Don’t Be SOL, Apply In Time

by Rachel Williams
Staff Writer

An essential part of a student’s first year of college is orientation weekend. At Transylvania, an key part of orientation is the Student Orientation Leader program. The SOL program includes the orientation weekend agenda as well as the University 1111 program throughout first semester.

“The first week is about making connections. The SOL is there to help make connections on campus and help understand what being a part of the Transy community means,” Dean Michael Covert said.

Training for SOLs begins the week before orientation. This training is designed to prepare the SOLs to work with their mentor in teaching 1111 in the fall, but it is also supposed to be fun.

“My favorite parts of being an SOL were training week and orientation weekend,” said Daniel Porter, who was an SOL during the fall of 2008.

Covert, who has been working with the SOL program for about eight years, said a few minor changes may be made to last fall’s program.

“We have focus group feedback sessions with the SOLs and mentors from last fall and based on the feedback we get, we make minor changes. The 1111 program is an evolution. Every year we make minor changes,” Covert said.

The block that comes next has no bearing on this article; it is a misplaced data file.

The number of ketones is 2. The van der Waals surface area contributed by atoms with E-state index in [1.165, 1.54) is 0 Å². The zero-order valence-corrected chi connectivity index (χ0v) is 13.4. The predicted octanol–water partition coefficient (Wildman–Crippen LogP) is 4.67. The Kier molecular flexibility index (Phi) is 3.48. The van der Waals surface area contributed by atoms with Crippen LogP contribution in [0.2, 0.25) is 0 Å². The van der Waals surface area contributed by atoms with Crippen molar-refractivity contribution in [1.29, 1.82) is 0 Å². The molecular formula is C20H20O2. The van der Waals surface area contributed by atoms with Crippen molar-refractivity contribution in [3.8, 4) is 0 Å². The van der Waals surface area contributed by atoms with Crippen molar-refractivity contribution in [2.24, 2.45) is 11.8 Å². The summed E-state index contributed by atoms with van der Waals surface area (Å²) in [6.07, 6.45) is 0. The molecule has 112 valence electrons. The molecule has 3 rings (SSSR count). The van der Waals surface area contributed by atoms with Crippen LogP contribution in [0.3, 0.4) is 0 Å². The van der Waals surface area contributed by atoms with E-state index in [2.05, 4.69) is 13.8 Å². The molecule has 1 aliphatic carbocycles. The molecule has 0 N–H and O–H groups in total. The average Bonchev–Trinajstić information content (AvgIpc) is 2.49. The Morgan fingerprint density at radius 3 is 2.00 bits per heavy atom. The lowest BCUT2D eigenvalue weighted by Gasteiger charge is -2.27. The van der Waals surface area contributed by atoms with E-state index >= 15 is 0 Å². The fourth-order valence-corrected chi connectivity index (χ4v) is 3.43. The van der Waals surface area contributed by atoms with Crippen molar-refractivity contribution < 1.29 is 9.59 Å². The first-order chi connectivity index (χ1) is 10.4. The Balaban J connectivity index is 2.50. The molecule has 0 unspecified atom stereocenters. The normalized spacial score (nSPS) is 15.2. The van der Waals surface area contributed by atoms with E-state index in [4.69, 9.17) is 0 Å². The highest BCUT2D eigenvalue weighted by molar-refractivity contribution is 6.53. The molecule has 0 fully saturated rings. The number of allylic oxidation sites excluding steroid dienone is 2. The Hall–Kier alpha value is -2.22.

Even as the program changes, the type of students who become SOLs are variable.

“There is no cookie cutter form for SOLs. We get students with a variety of different backgrounds, personalities and academic interests,” Covert said.

However, as there are specific expectations of an SOL, the selection committee does have certain qualities that they look for in potential SOLs.

“We are looking for someone who can be a role model both academically and socially,” Covert said, “Someone who is interested in helping others learn and grow and willing to learn and grow themselves. We also want students who are positive about their Transy experience and able to help other students see the positives of the university.”

First-year Tiffany Buchanan believes previous high school experience will help her to be an effective SOL next fall.

“In high school we had PLD 101 which was designed to help incoming freshman, kind of like 1111. I did it my junior and senior years. I thought being an SOL would be kind of like that,” Buchanan said.

The selection process for SOLs is a collaborative effort between the dean of students and the dean of the college offices.

“The committee of faculty and staff reads the applications and invites students back for an interview,” Covert said.

SOLs are required to reserve third hour on Tuesdays and Thursdays for University 1111 meetings. This may cause problems for some students.

“I am still debating on doing it next year. I really want to; I just have to see if I can work it into my class schedule,” Porter said.

In spite of the time commitment, Covert said, “We want students to have fun, always want to enjoy it.”

Student Orientation Leader applications and a letter of recommendation must be e-mailed to Dean Covert by Tuesday Feb. 17 at 9 a.m.

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